Merriam-Webster, Oxford, Britannica mobile apps target the social elites
As new encyclopedias increasingly put their faith in the wisdom of the crowd and free dictionaries become a dime a dozen, software maker Paragon confidently places its bets on the trusted names in language.
Paragon, launched in Germany in 1994, builds computer and mobile applications for Merriam-Webster, Oxford English Dictionary and Encyclopedia Britannica.
The company jumped into the mobile space just in the last few years and has several apps for the iPhone and other smart phones. Last week, Paragon released versions of Merriam-Webster's dictionary for BlackBerry, costing $15 to $60.
With Google pushing its free dictionary and others like Dictionary.com dominating Web searches, Paragon Chief Executive Alex Zudin contends that there's still a very attractive market for the "premium reference content."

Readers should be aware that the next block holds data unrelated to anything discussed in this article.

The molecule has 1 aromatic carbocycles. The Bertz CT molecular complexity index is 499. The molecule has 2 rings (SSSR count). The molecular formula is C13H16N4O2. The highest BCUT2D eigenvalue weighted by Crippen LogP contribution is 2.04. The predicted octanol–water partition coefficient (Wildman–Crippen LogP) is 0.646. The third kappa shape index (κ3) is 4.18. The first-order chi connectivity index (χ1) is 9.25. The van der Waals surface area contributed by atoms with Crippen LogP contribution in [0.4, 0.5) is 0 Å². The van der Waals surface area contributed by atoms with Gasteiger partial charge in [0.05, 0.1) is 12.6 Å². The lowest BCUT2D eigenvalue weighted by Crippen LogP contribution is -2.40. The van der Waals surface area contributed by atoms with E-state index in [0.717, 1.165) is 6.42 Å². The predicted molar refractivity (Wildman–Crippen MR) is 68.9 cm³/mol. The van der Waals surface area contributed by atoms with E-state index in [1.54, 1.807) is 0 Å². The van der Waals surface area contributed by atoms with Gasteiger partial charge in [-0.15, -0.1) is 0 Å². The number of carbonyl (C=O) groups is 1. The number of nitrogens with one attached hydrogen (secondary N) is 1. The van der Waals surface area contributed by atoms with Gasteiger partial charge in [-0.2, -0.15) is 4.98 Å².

"Google can't own this market," Zudin said over lunch recently. "Merriam-Webster is the Bentley of the dictionary world."
For many, the fast-improving free dictionaries are good enough.
Paragon's reference apps target the hyper-intellectual -- the grad student in English, the business executive and the PhD, Zudin said. The elite names in reference materials aren't necessarily going after the online search market.
In addition to trustworthy material, Zudin points to features like audio clips that help with word pronunciations and offline access as worthwhile upgrades. For the latter, apps such as Britannica Core can eat up half a gigabyte of space on your phone. But at least you know it's always available -- as long as you don't run out of battery.
The legacies of language are still adapting to new technologies -- offering up some content free online, supported by ads.
But as always, getting the whole enchilada comes at a premium. And that's a business model that, Zudin believes, will outlive the age of Google.
"They have survived electricity, the steam engine, the fuel engine," Zudin said. "It will survive the Internet for sure."
-- Mark Milian
Top photo: Liz O. Baylen / Los Angeles Times. Bottom image: Paragon